He scored 66 goals in 181 appearances in his first spell with the club, earning a call-up to the Scotland Squad, winning 4 caps, including 2 at the 1990 World Cup.'Flecky' attained hero status among Norwich supporters and was voted Norwich City player of the year in 1992, the final season of his first spell at Carrow Road. He helped them finished fourth in the league in 1989, when they reached the FA Cup semi-final, though Fleck and his team-mates were unable to compete in the following season's UEFA Cup due to the ongoing ban on English clubs in European competitions that followed the Heysel disaster of 1985. Fleck helped the Canaries reach another FA Cup semi-final in 1992, where they lost to Second Division underdogs Sunderland, Fleck returned from injury to play in this game but he was unfit, he controversially moved on to Chelsea for a club record fee of £2.1million just before the first season of the new Premier League got underway, Norwich turned down the bid, but he forced it through by threatening to go on strike and refuse to play for the club again.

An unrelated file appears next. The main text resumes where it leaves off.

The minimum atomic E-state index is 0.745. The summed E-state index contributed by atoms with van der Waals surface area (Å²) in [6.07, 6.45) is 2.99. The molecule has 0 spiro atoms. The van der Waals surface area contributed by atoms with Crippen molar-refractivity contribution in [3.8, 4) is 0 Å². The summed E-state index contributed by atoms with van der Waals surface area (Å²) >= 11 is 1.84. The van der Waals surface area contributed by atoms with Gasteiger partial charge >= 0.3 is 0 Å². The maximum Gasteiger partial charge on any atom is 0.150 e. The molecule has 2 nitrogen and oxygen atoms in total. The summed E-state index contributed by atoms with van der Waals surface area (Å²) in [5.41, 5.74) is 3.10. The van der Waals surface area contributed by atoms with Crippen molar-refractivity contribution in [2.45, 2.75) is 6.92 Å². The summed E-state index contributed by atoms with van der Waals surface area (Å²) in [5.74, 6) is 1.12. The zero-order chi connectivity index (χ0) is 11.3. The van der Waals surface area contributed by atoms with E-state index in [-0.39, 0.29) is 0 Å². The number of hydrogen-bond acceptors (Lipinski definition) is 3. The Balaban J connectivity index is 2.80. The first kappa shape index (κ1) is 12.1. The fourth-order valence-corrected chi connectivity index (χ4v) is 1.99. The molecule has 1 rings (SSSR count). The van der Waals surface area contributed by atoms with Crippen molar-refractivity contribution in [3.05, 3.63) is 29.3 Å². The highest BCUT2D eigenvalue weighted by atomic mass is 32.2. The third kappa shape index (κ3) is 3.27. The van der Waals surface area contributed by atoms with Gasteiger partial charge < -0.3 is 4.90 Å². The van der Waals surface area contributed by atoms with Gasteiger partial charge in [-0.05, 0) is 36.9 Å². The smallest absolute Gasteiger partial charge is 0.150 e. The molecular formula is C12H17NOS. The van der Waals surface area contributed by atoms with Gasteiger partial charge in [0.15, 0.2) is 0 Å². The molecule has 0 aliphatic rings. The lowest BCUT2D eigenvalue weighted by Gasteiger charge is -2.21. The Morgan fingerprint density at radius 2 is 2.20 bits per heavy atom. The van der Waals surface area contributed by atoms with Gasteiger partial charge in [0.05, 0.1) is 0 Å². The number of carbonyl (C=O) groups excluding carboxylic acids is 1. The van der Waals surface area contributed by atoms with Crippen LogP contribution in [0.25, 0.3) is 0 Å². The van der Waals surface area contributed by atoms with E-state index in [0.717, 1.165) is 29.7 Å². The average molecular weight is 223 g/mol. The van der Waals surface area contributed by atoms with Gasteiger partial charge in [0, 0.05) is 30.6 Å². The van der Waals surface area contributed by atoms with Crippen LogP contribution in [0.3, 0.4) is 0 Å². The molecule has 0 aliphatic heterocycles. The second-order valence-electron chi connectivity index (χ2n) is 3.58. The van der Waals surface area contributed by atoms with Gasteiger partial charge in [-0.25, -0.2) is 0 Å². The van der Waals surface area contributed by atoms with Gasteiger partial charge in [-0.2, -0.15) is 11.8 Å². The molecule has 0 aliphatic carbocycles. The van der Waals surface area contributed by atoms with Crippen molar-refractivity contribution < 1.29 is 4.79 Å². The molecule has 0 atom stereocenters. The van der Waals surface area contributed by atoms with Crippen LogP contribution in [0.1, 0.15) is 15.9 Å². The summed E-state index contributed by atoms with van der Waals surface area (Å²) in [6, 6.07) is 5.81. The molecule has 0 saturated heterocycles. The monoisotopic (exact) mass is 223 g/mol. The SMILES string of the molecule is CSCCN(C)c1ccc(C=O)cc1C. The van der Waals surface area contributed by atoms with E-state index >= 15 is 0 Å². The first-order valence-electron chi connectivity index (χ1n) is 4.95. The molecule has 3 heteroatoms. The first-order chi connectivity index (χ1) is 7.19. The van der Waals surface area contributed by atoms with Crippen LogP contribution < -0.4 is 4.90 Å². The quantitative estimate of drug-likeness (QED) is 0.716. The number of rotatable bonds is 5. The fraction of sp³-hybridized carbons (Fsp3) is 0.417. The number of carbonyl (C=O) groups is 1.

At the time the deal was a record sale for Norwich, As part of the deal a clause was included to ruled Fleck out of playing against Norwich the 1st time they met just a couple of weeks later. Despite his now legendary status at Norwich, at the time he was one of the most hated players among Norwich fans; the move proved unsuccessful. He missed out on a place in Chelsea's squad for the 1994 FA Cup Final, which they lost 4–0 to Manchester United. Despite his dismal goalscoring record at Chelsea, he is remembered fondly by the club's fans, who sang a song in his honour – We all live in a Robert Fleck world – based on the lyrics of Yellow Submarine by The Beatles. Fleck re-joined Norwich for £650,000 in September 1995 after a loan spell, to begin with he made an impact forming a solid partnership with Ashley Ward up front, but after Ward was sold due to Norwich's financial problems, his performance was no where as consistent as in his first spell at Carrow Road, they failed to make a serious attempt to push for promotion in any of his three seasons back at the club.